Toronto Raptors 2019-20 Player Review: Serge Ibaka enjoys another resurgence

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Before thinking about Serge Ibaka’s work for the Raptors in 2020, we have to go back a little further. His 2018-19 season was a career year. Despite being given a new role under a new coach, Ibaka was integral to Toronto’s championship win. That success laid the ground work for where we are now with Ibaka. A year later and on the final year of his contract, Ibaka’s latest resurgence could price him out of Toronto’s free agency plans. In what is considered a weak free agency class, Serge Ibaka is now one of the best free agents available — especially at his position.

Toronto’s pursuit for Giannis Antetokounmpo is the worst kept secret in the basketball world. With just one year remaining on Antetokounmpo’s contract, Toronto is keen to have the books cleared for him when he is available next off-season. But for Serge Ibaka, who just turned 31, he’s in position for one last payday — a deserved one too. It is no surprise that Ibaka has enjoyed his tenure in Toronto, even going as far as saying he would like to stay.

There are plenty of suitors for Ibaka, who has modified his game over the years to better adjust to the modern NBA. The Houston Rockets, who have been chasing him over the years, could drop their small-ball lineup and match him up with old teammates James Harden and Russell Westbrook as a rim-protecting, floor spacing big. Eastern Conference Champions Miami Heat could pair him beside Bam Adebayo, though they’d have to maneuver their way into cap space and let either Meyers Leonard or Canadian Kelly Olynyk go. There are also the teams like The New York Knicks and Charlotte Hornets — or perhaps the soon-to-be-champion Lakers — who could make a play for Ibaka.

Nevertheless, only one team has Serge’s Bird rights, and if Toronto chooses to offer him the deal he wants, Ibaka’s decision could be an easy one. Let’s review what the Raptors would be bringing back to the team after Ibaka’s 2019-20 season.

On the Court

With a shortened season in which Ibaka played only 57 games, he averaged a career high 15.4 points per game and shot 51 percent from the field. His perimeter shooting returned from 29 percent last season to 38 percent this season on 3.0 attempts per game. An injury-riddled season for Marc Gasol gave Ibaka the opportunity to start 27 games, with the Raptors going 19-8 in those games. Still, Ibaka was often at his best coming off the bench. His per 36 minutes have him averaging 20.5 points and 11 rebounds per game — and more often than not Ibaka was ready to give Toronto a boost.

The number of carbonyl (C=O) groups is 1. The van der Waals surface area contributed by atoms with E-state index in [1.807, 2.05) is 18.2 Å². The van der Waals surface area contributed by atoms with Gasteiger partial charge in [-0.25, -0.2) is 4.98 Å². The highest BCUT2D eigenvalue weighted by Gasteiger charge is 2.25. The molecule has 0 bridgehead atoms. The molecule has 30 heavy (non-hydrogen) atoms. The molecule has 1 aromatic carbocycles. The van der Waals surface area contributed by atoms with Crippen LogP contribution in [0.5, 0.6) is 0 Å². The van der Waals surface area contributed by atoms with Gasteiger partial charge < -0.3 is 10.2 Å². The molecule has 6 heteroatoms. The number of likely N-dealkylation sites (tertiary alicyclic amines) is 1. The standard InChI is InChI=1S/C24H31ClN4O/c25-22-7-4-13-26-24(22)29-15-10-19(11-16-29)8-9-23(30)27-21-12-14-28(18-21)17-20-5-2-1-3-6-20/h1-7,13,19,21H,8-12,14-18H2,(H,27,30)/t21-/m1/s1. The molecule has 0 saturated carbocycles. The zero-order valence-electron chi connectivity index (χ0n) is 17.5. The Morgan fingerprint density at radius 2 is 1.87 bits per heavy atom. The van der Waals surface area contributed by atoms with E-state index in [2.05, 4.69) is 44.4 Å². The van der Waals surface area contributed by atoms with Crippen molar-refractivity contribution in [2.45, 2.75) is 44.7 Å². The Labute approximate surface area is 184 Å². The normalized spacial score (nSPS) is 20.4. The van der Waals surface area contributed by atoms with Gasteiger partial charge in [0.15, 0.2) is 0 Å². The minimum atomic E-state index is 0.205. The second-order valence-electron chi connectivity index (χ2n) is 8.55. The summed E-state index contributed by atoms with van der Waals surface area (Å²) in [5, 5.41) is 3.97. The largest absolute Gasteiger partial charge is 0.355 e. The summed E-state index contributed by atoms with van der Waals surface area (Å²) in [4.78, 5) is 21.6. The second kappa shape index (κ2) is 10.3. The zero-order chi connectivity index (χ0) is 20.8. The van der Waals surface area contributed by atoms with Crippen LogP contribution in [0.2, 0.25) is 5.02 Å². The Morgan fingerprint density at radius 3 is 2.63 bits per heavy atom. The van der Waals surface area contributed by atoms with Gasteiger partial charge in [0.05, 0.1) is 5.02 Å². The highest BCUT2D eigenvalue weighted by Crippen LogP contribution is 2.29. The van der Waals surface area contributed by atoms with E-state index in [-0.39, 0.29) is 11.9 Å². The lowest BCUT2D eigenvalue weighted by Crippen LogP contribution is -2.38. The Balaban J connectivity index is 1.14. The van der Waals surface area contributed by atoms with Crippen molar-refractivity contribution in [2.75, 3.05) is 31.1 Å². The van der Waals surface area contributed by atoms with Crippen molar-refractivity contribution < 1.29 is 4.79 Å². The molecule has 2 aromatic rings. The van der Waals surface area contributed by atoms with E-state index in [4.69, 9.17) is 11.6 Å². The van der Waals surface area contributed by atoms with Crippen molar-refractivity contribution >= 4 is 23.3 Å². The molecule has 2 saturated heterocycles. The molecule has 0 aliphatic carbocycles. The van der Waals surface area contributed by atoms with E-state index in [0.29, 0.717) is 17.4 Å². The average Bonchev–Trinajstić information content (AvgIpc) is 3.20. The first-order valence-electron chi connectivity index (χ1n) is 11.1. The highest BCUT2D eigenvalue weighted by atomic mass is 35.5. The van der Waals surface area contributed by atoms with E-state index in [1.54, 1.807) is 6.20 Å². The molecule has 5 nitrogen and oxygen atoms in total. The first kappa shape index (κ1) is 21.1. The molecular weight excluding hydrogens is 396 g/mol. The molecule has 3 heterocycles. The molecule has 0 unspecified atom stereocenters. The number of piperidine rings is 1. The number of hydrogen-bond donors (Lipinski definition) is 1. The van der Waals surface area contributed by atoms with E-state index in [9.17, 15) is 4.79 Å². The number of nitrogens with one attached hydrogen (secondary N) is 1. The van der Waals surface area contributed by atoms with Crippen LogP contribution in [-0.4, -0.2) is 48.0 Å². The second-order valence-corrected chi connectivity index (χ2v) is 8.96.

For a high point on the season, loook no further than Ibaka’s season-high of 30 points against Indiana during Toronto’s franchise best 15-game win streak. In that one, he hit the game-winning three to cap off an 11-0 run in one of the more exciting games of the season.

Ibaka also had a 27-point, 13 rebound performance against the reigning Defensive Player of the Year Rudy Gobert and the Utah Jazz (which was the final non-bubble regular season game) with a career-high five 3s. In the Bubble, Ibaka played only five of the eight seeding games and managed to hit his season average just once in a close win against the Miami Heat. In the first round of the playoffs, however, he returned to form. Ibaka scored over 20 in three of the four wins against the Brooklyn Nets, including a 27-point (on 12-of-14 shooting), 15-rebound performance in the series clinching Game 4 win.

And while the Raptors didn’t come out on top in the second round, Ibaka played well against the Celtics scoring 15, 17, and 18 points early in the series. He suffered an ankle injury in Game 5, but kept on going. Despite being limited by the sprained ankle in Games 6 and 7, Ibaka still perfomed well. He was a +6 in Game 7, which was decided by a 5-point margin.

Off the Court

Last season, Ibaka launched his cooking show, How Hungry Are You?, in which he interviewed his teammates along with others while preparing food for them. This season, Ibaka diversified and brought out a now fashion show on Uninterrupted, Avec Classe. He invited Fred VanVleet, Marc Gasol, and, most memorably, his young teammate OG Anunoby.

Who could forget the Great Scarf Battle of 2020?

And the Big Scarf Energy the team carried in their 15-game win streak.

Uncertain Times

If Ibaka has already played his last game for the Toronto Raptors, he’ll forever be known as one of the pieces in Toronto’s turnaround as a franchise. Coming mid-way through the 2016-17 season in a trade that sent Terrence Ross to Orlando, he filled the hole at forward that had been open since the departure of Chris Bosh in the summer of 2010. He struggled at times playing besides Jonas Valanciunas, especially in back-to-back sweeps at the hands of LeBron James and the Cleveland Cavaliers. But Ibaka kept working.

It all changed with the hiring of Nick Nurse and the emergence of Pascal Siakam in Toronto. While Ibaka was relegated to a bench role, he was finally able to play as the lone big on the floor which matched him up against the slower 5s rather than the speedier stretch 4s. He was a key part of Toronto’s championship campaign, hitting a memorable jab-step corner 3 in the fourth quarter of Game 7 against the Philadelphia 76ers, as well as providing much needed rim protection in the Finals against the Golden State Warriors.

This season Ibaka improved with the confidence and carryover from last season. He became more efficient while playing the best basketball of his career. If this is it for Serge Ibaka and the Toronto Raptors, we’ll always remember the championship pedigree he helped bring to Canada’s only NBA franchise.